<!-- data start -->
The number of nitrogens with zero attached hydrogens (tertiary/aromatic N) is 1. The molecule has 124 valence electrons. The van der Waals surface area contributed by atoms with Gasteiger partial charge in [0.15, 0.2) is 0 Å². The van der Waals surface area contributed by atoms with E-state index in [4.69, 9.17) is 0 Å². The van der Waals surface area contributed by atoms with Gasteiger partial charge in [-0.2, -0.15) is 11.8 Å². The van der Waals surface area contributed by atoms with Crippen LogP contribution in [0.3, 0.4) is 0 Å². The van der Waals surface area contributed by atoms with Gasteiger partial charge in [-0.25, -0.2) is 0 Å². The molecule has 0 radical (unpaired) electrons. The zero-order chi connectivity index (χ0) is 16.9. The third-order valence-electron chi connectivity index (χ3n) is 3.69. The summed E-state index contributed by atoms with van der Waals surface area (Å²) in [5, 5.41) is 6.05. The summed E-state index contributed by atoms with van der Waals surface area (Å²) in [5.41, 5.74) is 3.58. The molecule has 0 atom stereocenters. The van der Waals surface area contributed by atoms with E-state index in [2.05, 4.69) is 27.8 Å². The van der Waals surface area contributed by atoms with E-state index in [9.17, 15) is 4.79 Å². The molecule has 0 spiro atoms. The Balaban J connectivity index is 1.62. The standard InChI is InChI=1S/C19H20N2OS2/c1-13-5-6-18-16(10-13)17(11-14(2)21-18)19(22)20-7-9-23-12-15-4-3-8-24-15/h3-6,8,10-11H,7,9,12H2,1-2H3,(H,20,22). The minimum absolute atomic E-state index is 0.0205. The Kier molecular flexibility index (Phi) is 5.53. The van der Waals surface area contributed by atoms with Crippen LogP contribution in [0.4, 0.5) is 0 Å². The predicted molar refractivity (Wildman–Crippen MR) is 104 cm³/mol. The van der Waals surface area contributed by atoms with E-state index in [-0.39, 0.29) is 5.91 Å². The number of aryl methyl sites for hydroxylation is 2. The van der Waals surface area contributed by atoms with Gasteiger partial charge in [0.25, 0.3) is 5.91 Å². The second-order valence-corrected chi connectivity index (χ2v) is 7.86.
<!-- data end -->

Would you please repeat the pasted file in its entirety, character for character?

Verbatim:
The number of nitrogens with zero attached hydrogens (tertiary/aromatic N) is 1. The molecule has 124 valence electrons. The van der Waals surface area contributed by atoms with Gasteiger partial charge in [0.15, 0.2) is 0 Å². The van der Waals surface area contributed by atoms with E-state index in [4.69, 9.17) is 0 Å². The van der Waals surface area contributed by atoms with Gasteiger partial charge in [-0.2, -0.15) is 11.8 Å². The van der Waals surface area contributed by atoms with Crippen LogP contribution in [0.3, 0.4) is 0 Å². The van der Waals surface area contributed by atoms with Gasteiger partial charge in [-0.25, -0.2) is 0 Å². The molecule has 0 radical (unpaired) electrons. The zero-order chi connectivity index (χ0) is 16.9. The third-order valence-electron chi connectivity index (χ3n) is 3.69. The summed E-state index contributed by atoms with van der Waals surface area (Å²) in [5, 5.41) is 6.05. The summed E-state index contributed by atoms with van der Waals surface area (Å²) in [5.41, 5.74) is 3.58. The molecule has 0 atom stereocenters. The van der Waals surface area contributed by atoms with E-state index in [2.05, 4.69) is 27.8 Å². The van der Waals surface area contributed by atoms with E-state index in [9.17, 15) is 4.79 Å². The molecule has 0 spiro atoms. The Balaban J connectivity index is 1.62. The standard InChI is InChI=1S/C19H20N2OS2/c1-13-5-6-18-16(10-13)17(11-14(2)21-18)19(22)20-7-9-23-12-15-4-3-8-24-15/h3-6,8,10-11H,7,9,12H2,1-2H3,(H,20,22). The minimum absolute atomic E-state index is 0.0205. The Kier molecular flexibility index (Phi) is 5.53. The van der Waals surface area contributed by atoms with Crippen LogP contribution in [0.4, 0.5) is 0 Å². The predicted molar refractivity (Wildman–Crippen MR) is 104 cm³/mol. The van der Waals surface area contributed by atoms with E-state index in [-0.39, 0.29) is 5.91 Å². The number of aryl methyl sites for hydroxylation is 2. The van der Waals surface area contributed by atoms with Gasteiger partial charge in [0.25, 0.3) is 5.91 Å². The second-order valence-corrected chi connectivity index (χ2v) is 7.86.